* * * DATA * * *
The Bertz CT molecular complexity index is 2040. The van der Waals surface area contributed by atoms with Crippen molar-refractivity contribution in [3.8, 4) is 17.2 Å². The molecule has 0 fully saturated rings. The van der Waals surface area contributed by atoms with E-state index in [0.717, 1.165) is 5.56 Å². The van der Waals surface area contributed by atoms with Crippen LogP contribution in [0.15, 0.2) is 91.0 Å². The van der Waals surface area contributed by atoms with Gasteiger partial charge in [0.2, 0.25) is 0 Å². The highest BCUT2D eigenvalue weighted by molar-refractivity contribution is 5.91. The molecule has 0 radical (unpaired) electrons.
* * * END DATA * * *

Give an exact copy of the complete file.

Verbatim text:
The Bertz CT molecular complexity index is 2040. The van der Waals surface area contributed by atoms with Crippen molar-refractivity contribution in [3.8, 4) is 17.2 Å². The molecule has 0 fully saturated rings. The van der Waals surface area contributed by atoms with E-state index in [0.717, 1.165) is 5.56 Å². The van der Waals surface area contributed by atoms with Crippen LogP contribution in [0.15, 0.2) is 91.0 Å². The van der Waals surface area contributed by atoms with Gasteiger partial charge in [0.2, 0.25) is 0 Å². The highest BCUT2D eigenvalue weighted by molar-refractivity contribution is 5.91. The molecule has 0 radical (unpaired) electrons.